The pandemic has reinforced the extent to which digital technologies, data, and services are critical to global commerce, with technology firms and those operating across digital sectors sitting at the heart of both the upside of demand, and the downside of supply issues and geopolitics.
A recent shortage in semiconductors as result of a confluence of a demand spike and a rise in diplomatic tensions, has led to the idling of car plants around the world, while the production of consumer electronics has slowed or stalled. As the EU pushes for increased autonomy, and while the rollout of digital infrastructures such as 5G in Europe is the subject of much debate, seeking consensus on what a post-Covid global trading landscape should look like is essential in ensuring the digital transition is as equitable as possible.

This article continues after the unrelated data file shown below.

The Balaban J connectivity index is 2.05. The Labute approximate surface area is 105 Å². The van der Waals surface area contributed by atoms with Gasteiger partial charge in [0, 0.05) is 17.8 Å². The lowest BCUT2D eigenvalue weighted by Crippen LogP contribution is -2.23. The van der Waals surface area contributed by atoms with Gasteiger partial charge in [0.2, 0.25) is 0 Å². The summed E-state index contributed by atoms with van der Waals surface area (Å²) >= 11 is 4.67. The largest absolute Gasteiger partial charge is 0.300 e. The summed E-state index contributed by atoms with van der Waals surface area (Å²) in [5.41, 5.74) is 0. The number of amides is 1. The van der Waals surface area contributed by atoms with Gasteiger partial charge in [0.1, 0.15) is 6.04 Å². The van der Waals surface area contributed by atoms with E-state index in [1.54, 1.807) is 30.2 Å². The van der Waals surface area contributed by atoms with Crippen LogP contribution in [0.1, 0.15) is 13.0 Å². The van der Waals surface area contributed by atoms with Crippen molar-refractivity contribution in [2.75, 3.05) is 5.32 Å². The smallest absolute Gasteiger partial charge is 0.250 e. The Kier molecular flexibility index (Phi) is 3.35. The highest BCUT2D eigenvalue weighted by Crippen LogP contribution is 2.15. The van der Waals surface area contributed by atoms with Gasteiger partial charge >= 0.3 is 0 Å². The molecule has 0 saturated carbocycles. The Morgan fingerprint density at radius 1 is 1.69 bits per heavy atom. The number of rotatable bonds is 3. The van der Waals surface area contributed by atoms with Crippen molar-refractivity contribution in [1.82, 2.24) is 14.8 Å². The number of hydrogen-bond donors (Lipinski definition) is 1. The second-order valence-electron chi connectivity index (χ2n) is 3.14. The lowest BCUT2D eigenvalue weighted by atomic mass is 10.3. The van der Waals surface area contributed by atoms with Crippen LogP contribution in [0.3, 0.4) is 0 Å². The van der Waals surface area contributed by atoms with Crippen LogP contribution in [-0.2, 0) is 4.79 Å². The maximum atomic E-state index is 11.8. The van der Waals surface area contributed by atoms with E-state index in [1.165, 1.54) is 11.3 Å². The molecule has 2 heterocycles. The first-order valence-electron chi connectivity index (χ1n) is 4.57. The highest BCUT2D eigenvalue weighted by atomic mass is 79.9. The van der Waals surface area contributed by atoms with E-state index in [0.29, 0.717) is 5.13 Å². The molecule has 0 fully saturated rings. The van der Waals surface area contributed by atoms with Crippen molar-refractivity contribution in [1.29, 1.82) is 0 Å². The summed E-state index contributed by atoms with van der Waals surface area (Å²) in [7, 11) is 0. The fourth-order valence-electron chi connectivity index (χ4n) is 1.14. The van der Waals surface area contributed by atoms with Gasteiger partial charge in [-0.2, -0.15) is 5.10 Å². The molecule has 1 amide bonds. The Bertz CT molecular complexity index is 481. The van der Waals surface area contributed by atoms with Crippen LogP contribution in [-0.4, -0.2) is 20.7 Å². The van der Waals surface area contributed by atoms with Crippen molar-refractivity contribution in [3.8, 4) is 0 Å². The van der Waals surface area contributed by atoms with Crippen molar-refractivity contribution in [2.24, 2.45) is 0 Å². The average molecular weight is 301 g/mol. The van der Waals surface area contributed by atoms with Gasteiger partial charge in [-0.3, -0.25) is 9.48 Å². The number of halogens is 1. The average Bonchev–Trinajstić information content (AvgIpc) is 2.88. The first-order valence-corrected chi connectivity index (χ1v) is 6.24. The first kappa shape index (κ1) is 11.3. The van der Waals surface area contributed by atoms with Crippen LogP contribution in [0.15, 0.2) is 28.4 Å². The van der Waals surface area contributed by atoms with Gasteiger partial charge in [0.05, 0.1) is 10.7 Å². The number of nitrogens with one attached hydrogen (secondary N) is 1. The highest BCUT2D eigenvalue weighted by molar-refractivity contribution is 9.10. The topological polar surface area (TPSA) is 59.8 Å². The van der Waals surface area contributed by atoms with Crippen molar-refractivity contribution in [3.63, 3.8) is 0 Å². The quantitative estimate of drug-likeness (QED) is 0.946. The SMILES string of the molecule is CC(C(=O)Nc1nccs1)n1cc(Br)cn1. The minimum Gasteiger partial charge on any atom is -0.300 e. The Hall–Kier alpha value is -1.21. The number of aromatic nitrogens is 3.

This session will analyse how digital and data in global trade is evolving, what the prospects are for common standards and cooperation on issues such as cyber security, international data flows and emerging technologies such as AI, and whether the range of supply chain, infrastructure security concerns and loss of trust in the multilateral system therefore necessitates a retreat to more regional self-reliance and resilience. By exploring the provisions included in the Communication “2030 Digital Compass: the European Way for the Digital Decade” that was released in March, the session will discuss the role that fair and sustainable trade rules can play in ensuring the EU economy competitiveness in a global digital market.